From the Archives
of the Rare Fruit Council of Australia, inc.
by WM. F. Whitman
The Star Apple
Scientific name: Chrysophyllum cainito
One of South Florida's most pleasant-eating fruits is the star
apple borne by a Sapotaceous tree indigenous to Tropical America. The
fruiting season frequently commences in mid-winter and extends into
spring. The three-inch-plus diameter fruit normally come in two
variations, one having a purple skin upon ripening, and the other, a
pale green. However, a third type with copper-colored fruit has been
observed in Haiti. Prolific bearing trees heavily laden with these
apple-size fruit give the appearance of Christmas ball ornaments
hanging down from the branches by the hundreds.
The fruit of the
star apple has a mild, sweet flavor usually enjoyed by the novice to
tropical fruits on the first encounter. The gelatinous,
semi-translucent, soft white pulp contains from two to five hard,
brown, glossy seeds ¾" long. Upon cutting the fruit in half
along its equator, these seeds as well as segment markings in the pulp,
are arranged in a formation that radiates out from the center and
suggests a star, hence its name.
makes a highly ornamental, medium to large size tree. Its two-tone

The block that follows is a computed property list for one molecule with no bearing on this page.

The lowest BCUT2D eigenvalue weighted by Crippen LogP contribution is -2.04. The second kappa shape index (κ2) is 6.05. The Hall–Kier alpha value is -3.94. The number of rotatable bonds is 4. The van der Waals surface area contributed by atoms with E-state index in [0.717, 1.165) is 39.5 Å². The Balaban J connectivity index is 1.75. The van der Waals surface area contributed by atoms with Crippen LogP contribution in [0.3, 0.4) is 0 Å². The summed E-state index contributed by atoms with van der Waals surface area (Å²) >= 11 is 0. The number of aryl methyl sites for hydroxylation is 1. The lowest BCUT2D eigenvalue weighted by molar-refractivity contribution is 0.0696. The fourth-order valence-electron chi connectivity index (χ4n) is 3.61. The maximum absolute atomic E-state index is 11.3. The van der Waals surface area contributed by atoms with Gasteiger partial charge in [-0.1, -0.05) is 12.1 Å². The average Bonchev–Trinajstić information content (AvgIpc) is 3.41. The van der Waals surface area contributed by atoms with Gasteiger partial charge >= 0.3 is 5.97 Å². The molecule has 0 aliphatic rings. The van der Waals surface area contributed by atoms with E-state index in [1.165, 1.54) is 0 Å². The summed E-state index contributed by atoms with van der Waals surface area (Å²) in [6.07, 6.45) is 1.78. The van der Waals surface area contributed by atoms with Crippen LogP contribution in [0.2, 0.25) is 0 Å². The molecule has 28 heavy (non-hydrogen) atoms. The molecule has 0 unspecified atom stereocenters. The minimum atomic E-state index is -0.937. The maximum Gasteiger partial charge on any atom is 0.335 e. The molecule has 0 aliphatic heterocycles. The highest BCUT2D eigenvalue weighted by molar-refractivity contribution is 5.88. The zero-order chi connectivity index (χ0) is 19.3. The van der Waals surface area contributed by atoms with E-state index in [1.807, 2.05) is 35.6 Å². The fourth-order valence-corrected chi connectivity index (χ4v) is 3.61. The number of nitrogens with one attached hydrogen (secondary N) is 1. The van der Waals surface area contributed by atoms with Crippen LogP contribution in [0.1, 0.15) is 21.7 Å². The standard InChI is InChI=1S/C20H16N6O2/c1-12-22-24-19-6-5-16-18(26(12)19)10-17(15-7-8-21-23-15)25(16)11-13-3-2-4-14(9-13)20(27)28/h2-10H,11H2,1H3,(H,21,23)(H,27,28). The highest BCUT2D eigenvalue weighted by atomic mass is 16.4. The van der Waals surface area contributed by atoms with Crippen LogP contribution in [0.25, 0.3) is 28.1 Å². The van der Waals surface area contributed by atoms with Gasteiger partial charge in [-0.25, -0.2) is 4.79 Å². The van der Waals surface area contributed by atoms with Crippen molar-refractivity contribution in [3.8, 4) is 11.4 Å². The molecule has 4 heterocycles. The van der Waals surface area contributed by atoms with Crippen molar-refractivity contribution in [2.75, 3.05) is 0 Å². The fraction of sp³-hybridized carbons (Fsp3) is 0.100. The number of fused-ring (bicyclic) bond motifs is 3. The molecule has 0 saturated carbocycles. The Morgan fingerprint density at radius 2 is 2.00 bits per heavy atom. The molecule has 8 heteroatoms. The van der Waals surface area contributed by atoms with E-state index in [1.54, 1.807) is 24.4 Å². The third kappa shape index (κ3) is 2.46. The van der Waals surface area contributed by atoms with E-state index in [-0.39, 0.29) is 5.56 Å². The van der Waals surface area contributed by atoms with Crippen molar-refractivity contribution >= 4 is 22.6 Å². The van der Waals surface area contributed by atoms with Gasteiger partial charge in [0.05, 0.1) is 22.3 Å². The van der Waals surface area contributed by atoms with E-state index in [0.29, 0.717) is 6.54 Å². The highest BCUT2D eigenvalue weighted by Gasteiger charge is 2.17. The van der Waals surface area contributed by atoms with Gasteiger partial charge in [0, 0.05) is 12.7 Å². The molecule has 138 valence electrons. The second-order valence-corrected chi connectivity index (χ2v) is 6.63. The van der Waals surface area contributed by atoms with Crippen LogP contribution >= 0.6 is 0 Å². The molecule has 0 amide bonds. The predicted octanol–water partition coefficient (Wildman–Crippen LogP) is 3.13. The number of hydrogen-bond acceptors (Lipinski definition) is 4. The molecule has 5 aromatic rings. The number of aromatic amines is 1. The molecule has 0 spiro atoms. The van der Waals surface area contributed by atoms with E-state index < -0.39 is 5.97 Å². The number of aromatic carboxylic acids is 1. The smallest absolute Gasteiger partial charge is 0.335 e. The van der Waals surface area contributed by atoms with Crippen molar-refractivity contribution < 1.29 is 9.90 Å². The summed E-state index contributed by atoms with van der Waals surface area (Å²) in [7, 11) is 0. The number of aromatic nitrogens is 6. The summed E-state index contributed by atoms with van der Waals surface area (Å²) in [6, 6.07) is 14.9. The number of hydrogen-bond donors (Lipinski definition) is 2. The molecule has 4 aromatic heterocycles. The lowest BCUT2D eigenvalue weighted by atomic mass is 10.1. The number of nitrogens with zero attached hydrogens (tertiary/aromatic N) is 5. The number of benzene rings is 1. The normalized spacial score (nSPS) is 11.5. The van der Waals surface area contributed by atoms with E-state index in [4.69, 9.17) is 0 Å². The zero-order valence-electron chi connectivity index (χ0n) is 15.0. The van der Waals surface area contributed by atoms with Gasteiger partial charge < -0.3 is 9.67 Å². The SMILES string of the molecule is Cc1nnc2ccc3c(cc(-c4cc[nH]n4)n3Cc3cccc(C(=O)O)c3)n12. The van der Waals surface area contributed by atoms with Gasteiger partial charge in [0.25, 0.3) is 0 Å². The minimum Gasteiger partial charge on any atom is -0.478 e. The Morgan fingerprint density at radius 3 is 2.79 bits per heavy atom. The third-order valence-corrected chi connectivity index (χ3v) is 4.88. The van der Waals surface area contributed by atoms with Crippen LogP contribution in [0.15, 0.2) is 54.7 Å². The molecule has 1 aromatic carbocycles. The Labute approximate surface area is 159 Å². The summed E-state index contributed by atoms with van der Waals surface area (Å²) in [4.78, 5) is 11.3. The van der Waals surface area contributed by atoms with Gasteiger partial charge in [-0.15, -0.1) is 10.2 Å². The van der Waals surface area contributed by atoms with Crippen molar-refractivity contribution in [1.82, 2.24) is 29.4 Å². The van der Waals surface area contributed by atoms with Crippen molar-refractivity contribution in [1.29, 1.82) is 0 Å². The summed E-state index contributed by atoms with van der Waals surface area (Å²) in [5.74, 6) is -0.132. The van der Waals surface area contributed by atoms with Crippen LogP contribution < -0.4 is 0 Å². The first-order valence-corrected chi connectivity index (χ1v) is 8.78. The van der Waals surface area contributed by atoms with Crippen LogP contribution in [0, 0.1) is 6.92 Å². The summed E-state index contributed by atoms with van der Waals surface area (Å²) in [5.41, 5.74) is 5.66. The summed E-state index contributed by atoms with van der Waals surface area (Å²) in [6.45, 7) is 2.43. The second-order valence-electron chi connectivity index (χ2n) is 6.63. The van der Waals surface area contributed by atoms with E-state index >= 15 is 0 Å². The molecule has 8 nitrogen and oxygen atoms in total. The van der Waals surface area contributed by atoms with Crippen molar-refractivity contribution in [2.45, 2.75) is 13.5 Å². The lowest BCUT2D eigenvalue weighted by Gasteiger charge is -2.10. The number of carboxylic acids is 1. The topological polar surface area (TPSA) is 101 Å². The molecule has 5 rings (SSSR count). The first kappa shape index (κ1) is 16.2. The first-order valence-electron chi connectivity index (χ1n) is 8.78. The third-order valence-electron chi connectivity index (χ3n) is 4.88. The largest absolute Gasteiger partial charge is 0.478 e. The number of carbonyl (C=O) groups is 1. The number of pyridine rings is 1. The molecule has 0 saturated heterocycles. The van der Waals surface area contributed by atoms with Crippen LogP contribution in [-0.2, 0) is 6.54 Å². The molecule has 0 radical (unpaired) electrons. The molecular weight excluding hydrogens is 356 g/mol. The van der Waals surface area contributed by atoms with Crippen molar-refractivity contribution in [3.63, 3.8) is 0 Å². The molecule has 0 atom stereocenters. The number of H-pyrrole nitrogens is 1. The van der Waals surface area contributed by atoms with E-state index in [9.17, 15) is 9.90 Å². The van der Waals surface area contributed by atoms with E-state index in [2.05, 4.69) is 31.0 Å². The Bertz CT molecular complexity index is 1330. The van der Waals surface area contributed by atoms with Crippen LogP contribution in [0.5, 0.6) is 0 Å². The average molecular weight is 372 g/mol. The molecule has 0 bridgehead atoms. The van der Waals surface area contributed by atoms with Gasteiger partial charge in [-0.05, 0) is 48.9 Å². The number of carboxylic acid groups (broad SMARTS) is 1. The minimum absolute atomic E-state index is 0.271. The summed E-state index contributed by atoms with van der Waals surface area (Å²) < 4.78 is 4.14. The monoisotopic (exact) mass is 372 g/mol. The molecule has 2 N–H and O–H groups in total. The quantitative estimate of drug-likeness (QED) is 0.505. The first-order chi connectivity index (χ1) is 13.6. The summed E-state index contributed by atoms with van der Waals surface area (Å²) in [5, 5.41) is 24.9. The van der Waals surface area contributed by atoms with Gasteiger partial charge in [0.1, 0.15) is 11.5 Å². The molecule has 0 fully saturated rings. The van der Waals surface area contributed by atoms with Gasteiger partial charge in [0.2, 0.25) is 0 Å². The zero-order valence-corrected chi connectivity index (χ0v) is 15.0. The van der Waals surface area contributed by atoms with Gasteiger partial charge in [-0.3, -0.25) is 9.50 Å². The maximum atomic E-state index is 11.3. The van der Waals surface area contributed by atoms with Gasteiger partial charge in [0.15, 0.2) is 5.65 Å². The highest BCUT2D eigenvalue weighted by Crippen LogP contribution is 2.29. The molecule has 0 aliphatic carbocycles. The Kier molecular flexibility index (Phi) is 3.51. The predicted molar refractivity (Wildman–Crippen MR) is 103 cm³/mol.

leaves are three to five inches long, oval to oblong, a deep glossy
green on top and a beautiful velvet golden-brown underneath. Young
trees, which are tender to cold should be protected from frost, while
bearing-size trees appear to withstand freezes of short duration with
only superficial damage. The star apple grows well on a wide range of
soils, from the coral and lime rock of the Florida Keys to the hammock
sands of the inner coastal regions.
Vegetative propagation by
air-layering and grafting from superior fruiting trees is recommended,
as trees grown from seed can fail to fruit, or produce light crops of
inferior quality. Vegetatively-propagated trees can be expected to bear
in the fourth or fifth year after being planted out.
inconspicuous, whitish flowers have been observed to be attacked by a
sod webworm type of larva, while fungus infections can cause the fruit
to mummify. Damage by birds pecking holes in the fruit is common.
During a cold winter, a reduction in the size and number of leaves
usually results in small, inferior quality fruit. This relative of the
sapodilla is referred to in English colonies as 'star apple', in French
colonies as 'caimite' and in Spanish-speaking countries as 'caimito'.
The most widely-distributed variety in South Florida is the 'Haitian',
which can commence to bear upon attaining five feet.
A tree frequently mistaken for the star apple is the satin leaf (Chrysophyllum olivaeforme),
a native to South Florida hammocks. The two can usually be
distinguished apart by the smaller leaf of the satin leaf, as well as
its olive-size, barely edible, black-colored fruit, and the
comparatively diminutive size of its mature tree.
Star Apple Page